The Psychology of Time Travel by Kate Mascarenhas is a time travel murder mystery with strong female characters and an exploration of the effects of time travel on the human psyche.
Time travel as a concept in a fiction novel isn’t new, particularly in sci-fi and fantasy – H.G. Wells’ The Time Machine being one of the most well-known examples. But Kate Mascarenhas has written a book that imagines a world in which the cognitive effects of time travel are put under the microscope, where the people who time travel become blasé about human mortality, and some even becoming cold, cruel, and a little psychopathic.
The novel begins in the summer of 1967, when four female scientists, Barbara, the youngest, a mathematician and specialist in nuclear fission, Grace, an expert in matter, Margaret, a baroness and cosmologist, and Lucille, who makes radio waves travel faster than light, build a time travel machine. After their success, Margaret insists on holding press interviews:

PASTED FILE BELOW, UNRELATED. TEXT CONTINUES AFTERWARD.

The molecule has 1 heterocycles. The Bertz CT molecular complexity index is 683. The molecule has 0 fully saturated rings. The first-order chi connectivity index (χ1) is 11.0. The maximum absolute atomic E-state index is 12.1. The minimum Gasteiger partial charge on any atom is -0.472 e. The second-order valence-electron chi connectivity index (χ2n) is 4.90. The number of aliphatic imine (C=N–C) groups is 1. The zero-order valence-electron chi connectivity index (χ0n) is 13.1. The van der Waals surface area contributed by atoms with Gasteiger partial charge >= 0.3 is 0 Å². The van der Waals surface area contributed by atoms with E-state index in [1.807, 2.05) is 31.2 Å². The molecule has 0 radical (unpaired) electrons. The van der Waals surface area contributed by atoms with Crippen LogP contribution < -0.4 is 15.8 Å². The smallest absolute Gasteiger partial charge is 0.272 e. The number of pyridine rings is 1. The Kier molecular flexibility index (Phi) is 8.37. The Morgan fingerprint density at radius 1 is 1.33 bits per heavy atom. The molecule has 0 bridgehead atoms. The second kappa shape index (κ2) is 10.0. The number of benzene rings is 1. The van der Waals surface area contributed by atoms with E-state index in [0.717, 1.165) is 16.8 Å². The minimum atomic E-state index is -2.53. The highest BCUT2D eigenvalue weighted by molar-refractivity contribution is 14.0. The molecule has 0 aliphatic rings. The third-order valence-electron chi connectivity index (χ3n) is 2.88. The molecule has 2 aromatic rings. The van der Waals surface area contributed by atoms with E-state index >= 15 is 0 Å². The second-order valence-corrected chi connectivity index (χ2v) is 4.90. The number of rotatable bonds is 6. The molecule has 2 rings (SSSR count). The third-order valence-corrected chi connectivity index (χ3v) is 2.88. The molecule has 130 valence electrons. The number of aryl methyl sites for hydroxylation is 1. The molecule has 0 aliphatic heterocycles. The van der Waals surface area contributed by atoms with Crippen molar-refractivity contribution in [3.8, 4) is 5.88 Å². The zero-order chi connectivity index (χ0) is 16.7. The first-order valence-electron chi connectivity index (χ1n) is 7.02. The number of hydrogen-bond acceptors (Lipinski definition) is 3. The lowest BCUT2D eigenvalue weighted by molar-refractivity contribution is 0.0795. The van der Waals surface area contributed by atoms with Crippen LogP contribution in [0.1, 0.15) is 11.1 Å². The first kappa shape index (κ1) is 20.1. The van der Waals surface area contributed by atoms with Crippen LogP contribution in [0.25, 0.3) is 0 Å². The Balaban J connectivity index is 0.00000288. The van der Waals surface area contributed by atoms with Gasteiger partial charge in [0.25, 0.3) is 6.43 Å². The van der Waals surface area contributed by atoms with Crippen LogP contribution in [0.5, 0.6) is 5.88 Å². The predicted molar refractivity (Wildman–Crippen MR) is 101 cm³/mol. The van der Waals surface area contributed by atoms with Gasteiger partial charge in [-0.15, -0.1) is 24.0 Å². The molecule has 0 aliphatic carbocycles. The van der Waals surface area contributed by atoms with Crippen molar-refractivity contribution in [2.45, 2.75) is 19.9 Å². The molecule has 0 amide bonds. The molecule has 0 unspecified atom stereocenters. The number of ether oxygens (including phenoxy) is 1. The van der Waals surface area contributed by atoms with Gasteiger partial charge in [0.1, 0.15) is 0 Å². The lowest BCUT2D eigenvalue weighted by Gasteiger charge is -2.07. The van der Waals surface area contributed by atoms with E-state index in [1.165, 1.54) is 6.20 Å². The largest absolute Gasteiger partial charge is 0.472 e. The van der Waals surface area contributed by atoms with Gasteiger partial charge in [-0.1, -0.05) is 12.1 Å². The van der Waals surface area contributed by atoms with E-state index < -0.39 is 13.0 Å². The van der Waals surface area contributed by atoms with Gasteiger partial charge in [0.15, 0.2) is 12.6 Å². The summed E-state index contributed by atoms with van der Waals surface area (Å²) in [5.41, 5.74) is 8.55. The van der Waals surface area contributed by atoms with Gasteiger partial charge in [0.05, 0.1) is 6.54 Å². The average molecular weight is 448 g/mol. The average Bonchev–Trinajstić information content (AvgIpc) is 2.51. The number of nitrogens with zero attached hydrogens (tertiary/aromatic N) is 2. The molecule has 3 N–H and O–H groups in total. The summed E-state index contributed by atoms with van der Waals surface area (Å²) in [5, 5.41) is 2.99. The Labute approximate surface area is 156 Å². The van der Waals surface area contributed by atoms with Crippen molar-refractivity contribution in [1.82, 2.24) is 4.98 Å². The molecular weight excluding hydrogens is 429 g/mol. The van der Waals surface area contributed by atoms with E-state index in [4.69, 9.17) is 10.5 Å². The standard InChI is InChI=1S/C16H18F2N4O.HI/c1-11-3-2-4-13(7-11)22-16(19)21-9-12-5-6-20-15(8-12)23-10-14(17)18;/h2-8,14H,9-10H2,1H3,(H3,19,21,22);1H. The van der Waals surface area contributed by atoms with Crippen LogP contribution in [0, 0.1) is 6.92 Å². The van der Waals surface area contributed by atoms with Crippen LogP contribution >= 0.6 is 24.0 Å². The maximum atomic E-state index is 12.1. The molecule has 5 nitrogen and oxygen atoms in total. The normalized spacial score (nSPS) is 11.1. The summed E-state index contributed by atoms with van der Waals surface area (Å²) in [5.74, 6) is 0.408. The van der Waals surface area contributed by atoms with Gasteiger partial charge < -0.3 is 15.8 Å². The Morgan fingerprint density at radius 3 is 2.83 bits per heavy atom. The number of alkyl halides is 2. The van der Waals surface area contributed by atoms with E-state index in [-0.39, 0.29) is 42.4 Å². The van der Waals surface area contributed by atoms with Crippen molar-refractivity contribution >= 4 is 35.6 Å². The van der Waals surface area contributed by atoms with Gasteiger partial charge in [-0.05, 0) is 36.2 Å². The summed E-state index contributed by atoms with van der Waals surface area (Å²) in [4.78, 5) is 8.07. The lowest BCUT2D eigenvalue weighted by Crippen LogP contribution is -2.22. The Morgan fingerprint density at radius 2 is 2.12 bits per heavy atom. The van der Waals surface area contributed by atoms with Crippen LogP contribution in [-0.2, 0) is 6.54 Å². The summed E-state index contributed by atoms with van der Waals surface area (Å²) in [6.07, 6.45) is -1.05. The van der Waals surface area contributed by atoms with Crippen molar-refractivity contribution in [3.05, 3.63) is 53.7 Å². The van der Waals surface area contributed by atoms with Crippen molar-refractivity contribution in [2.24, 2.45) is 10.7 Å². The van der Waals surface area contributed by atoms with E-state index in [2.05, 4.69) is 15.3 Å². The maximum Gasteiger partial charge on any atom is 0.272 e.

‘Margaret took the lead. “Well, for our first excursion, we activated the machine at ten a.m. on Christmas day. It transported us, instantaneously, to eleven o’clock of the same morning. At half past eleven we activated the time machine again, and travelled back to one minute past ten. What that means is between ten and ten-oh-one we didn’t exist in the world at all. But between eleven and eleven-thirty, there were twice as many of us – and we were able to meet.”’
This was Barbara’s cue to explain away the paradox of time travel, but instead she has a breakdown on camera, unable to form coherent sentences, a result of feeling strange after their repeated trips to the future. She is sent home, and the other three women promptly disown her in an effort to keep her illness from tainting their work, or casting doubt over the safety of time travel.